Saturday, June 02, 2018

Trump, Help Or Hindrance In Connecticut


While in the South – land of opportunity for Northern expats – I was asked by a Connecticut resident who had moved below the Mason-Dixon line several years ago seeking relief from ever-expanding taxation, the general reluctance to make long term permanent cuts in spending, excessive regulation, and the arrogance of progressives who had ruined his state, “Will President Trump be a help or a hindrance for Connecticut Republicans running for office in 2018?”

The non-simplistic answer to the question on everyone’s mind is, as the new moralists might say, complex. The complex answer depends upon a shifting political frame.

Will Connecticut Democrats be able to disassociate themselves sufficiently from the ruinous policies of departing Governor Dannel Malloy, whose approval ratings, never high, have now dipped far below the approval ratings of the Democrat’s straw man, the redoubtable Trump, whose ratings are in the ascendancy – though, one supposes, not in Connecticut?

Have voters in Connecticut been sufficiently racked and thumb-screwed to cause them to alter usual inflexible voting patterns? Registered Democrats still outnumber registered Republicans by a two to one margin; unaffiliateds slightly outnumber registered Democrats. “Fool me once, shame on me; fool me twice, shame on you,” the old adage warns us. Are Connecticut voters who have not yet expatriated themselves fools? Are Connecticut politicians shameless?

On the Democrat side, the likelihood of a radical break with progressive policies – increasing taxes to discharge repetitive deficits, declining to make necessary long-term adjustments in union contracts, filching from so called lock-boxes to maintain irreducible and increasing spending limits, relying upon what Sharyl Attkisson has called “transactional journalism” to maintain a political status quo, assuming banking functions to prop-up failing companies or to give a market edge to major home-grown companies that are looking with longing at the exit signs, heavily regulating all enterprises but state government, fooling most of the people most of the time – probably is not in the campaign cards. It is nearly impossible to sugar-coat the state’s depressing realities: Connecticut has yet to recover from a protracted national recession that began in December 2007 and ended in June 2009; a number of major businesses native to Connecticut have either left the state or merged with out-of-state companies, sometimes a prelude to painful leave-takings; and progressive incumbent politicians – Malloy, Lieutenant Governor Nancy Wyman, Attorney General George Jepsen – are jumping ship.

The alternative default plan is to drape Trump, regarded as a political albatross by progressive Democrats, around the necks of Connecticut Republican politicians and hope that voters will not, as is generally supposed, vote their own interests.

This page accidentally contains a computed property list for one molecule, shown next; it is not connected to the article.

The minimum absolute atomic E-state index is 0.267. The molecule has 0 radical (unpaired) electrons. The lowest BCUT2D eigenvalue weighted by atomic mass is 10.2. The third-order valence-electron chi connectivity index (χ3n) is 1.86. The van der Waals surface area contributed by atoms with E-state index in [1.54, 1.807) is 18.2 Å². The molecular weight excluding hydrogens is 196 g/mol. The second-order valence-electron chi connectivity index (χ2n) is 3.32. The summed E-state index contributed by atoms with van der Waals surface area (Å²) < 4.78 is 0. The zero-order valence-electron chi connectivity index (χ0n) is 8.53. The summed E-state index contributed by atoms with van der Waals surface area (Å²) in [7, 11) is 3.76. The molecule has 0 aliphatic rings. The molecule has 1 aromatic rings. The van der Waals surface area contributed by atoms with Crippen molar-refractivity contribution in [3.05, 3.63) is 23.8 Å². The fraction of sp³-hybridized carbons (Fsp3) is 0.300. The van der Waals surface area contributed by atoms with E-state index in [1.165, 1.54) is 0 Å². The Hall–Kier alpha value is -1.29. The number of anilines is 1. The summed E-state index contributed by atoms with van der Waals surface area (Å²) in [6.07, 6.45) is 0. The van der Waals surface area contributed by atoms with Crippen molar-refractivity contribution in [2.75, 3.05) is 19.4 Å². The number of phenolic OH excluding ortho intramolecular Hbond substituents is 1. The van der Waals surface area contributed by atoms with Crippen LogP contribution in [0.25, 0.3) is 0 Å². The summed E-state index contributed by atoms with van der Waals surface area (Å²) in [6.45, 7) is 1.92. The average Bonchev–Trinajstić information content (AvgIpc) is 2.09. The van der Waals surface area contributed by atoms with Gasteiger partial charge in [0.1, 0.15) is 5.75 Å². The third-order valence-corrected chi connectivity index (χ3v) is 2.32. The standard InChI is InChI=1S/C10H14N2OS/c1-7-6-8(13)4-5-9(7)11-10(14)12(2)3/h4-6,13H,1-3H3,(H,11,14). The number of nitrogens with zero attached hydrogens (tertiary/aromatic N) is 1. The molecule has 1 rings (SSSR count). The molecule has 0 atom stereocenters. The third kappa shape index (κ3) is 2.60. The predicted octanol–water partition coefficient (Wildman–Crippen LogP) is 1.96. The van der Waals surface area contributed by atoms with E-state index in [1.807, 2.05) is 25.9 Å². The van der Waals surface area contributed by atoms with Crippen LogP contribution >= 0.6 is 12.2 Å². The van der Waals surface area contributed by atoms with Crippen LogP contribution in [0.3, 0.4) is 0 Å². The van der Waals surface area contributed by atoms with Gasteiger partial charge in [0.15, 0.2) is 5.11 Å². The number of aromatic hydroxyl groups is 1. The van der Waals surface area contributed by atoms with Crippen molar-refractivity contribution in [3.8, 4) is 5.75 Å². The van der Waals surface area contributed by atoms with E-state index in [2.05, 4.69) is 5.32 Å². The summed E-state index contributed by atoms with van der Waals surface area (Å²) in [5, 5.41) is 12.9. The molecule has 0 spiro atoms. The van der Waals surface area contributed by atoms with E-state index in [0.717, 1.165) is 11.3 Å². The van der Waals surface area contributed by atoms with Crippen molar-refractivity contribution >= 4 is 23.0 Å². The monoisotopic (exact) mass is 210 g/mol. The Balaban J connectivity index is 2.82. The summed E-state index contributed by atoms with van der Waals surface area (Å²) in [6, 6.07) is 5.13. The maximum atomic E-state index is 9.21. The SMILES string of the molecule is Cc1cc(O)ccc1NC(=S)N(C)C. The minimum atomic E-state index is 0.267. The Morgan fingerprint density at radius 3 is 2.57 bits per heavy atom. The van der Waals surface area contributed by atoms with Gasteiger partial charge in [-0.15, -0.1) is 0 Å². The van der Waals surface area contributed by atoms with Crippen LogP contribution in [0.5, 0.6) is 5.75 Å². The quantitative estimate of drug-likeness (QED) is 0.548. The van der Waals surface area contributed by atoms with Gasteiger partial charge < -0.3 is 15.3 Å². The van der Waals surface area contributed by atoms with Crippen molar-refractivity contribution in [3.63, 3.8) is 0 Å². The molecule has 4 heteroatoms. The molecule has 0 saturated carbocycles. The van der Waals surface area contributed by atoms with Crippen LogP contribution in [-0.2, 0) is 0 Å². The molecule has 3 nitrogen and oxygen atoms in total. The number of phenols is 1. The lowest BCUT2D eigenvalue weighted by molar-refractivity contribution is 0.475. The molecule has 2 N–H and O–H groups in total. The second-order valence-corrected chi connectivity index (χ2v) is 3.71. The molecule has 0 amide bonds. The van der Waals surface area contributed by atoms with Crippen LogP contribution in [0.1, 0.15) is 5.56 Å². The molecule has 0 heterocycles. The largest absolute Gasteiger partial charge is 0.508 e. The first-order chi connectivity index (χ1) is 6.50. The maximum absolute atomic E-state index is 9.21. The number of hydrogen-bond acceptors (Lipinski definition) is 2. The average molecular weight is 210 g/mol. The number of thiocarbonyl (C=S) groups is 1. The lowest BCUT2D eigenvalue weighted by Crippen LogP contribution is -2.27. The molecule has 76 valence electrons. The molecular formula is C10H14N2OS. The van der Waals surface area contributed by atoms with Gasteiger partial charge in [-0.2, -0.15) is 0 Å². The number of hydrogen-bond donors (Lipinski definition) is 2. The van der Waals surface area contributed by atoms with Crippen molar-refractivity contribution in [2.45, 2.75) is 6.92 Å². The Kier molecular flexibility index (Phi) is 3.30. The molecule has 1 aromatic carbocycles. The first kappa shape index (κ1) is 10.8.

This plan may self-destruct for several reasons. Trump is a national, not a state figure, whose indirect effect on Connecticut has not been nearly as disastrous as the policies of unrepentant progressives such as Malloy, who has firmly established a government of, by and for state employee unions. Important job increases in Connecticut can be attributed to Trump’s increased military expenditures – his is not a budget constructed by a “lead from behind” commander-in-chief of the U.S. armed services -- and Trump’s successful tax reform efforts  may increase both profits AND TAXES reliably paid by redundantly wealthy millionaires huddled together in Fairfield County’s so-called “Gold Coast” who cough-up every year more than their fair share of tax revenue.

Malloy has yet to devise a plan to prevent such valuable tax resources from leeching into near-by states. Perhaps an anti-migration wall might be constructed to hem in Fairfield hedge-funders and Connecticut’s highly offensive conspicuous consumption millionaires. Poaching Connecticut millionaires became a successful enterprise only after the state had leveled its tax playing field by instituting an income tax, for which we must thank former Governor Lowell Weicker and the late Lieutenant Governor Eunice Groark, who cast a deciding vote in favor of the tax.

National Democrats are now crowing that gas tax increases will eat-up any benefits accrued by Trump’s tax reforms. They may have a point, though they fail to note that gas prices decreased largely owing to a change in oil recovery, fracking being the culprit. The average regular gas price in South Carolina presently is $2.605; in Connecticut the price is $3.124, much higher because nutmeggers pay a double tax collected both at the delivery port and at the pump. Proceeds from the gas tax were supposed to be dumped into a transportation maintenance lock box, which is now empty. Progressive Democrats in the state have proposed filling this depleted lock box through the addition of congestion tolling, paid chiefly by Connecticut residents, the deposits being dumped into yet another lock box somewhat similar to the lock box devised when Connecticut’s state employee pension plan was adopted. Connecticut's two major state employee benefit plans established in 1939, “SERS and TRS were not pre-funded until 1971 and 1982, respectively,” according to an 2015 analysis undertaken by the Center for Retirement Research at Boston College.

Isn’t it obvious to all that Connecticut’s government was simply waiting for the usual golden goose to lay a golden egg the state might use to pay off its improvident spending? W. B. Yeats said it best in “the Second Coming” – “The best lack all conviction, while the worst/ Are full of passionate intensity.”


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